The final legal hurdle standing in front of the proposed SoDo arena is gone following a hearing Friday in a King County courtroom.
The suit was filed by Citizens for More Important Things and claims the arena deal does not satisfy the requirements of Initiative-91, which Seattle voters passed in 2006.
I-91 requires that the city must make money on any arena deal that it enters into.
"We agree with Judge Middaugh's ruling that the 1-91 lawsuit brought against the City and the County is not ripe," the Seattle mayor's office said in a news release on Friday. "The City and County are in the middle of following the decision-making path laid out by the MOU, and not until the end of that path will the Councils decide whether to go forward with public financing for the proposal. If the Councils do choose to go forward to issue bonds, we are confident that the proposed financial structure will result in a final deal for the arena that provides a fair market return that is more than sufficient to meet the intent of 1-91."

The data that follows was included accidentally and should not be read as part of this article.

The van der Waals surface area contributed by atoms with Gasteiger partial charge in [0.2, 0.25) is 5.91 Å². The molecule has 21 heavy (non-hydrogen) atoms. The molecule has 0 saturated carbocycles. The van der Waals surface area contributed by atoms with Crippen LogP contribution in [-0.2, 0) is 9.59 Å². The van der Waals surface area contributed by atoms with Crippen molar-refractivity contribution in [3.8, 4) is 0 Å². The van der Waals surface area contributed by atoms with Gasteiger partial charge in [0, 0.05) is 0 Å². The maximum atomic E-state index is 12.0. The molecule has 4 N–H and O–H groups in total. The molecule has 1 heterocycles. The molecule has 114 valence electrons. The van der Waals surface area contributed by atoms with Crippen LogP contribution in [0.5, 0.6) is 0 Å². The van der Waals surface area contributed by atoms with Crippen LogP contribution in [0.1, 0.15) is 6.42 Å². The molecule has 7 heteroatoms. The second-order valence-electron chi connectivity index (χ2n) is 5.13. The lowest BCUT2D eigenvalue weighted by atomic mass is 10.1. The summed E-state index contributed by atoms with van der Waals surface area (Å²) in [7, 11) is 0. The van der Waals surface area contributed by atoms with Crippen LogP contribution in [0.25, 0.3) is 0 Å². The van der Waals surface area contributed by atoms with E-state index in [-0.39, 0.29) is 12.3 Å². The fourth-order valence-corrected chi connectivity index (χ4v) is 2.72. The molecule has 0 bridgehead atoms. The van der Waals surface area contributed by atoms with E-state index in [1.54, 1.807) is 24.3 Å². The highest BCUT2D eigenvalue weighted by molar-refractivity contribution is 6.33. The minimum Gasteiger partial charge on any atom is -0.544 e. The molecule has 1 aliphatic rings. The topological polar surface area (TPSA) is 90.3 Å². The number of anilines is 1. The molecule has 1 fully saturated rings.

King County Executive Dow Constantine also commented on Judge Middaugh's decision, "This ruling is yet another in a long line of affirmations that the city and county are doing things right in the effort to bring the Sonics home. We will continue to work in our region's best interest to make this happen."
The arena plan survived its first lawsuit, brought by union port workers who claimed the agreement violated state environmental law.
Meanwhile, a former Facebook executive has joined the investment team in Sacramento to buy the Kings. The Sacramento Bee reports a source says Chris Kelly, who also ran for Attorney General in 2010, has joined the group.
The Maloof family, which owns a majority of the team, has given Sacramento until 5 p.m. Friday to submit its bid for the Kings or it won't even consider it.
Is this Seattle's last shot at an NBA team?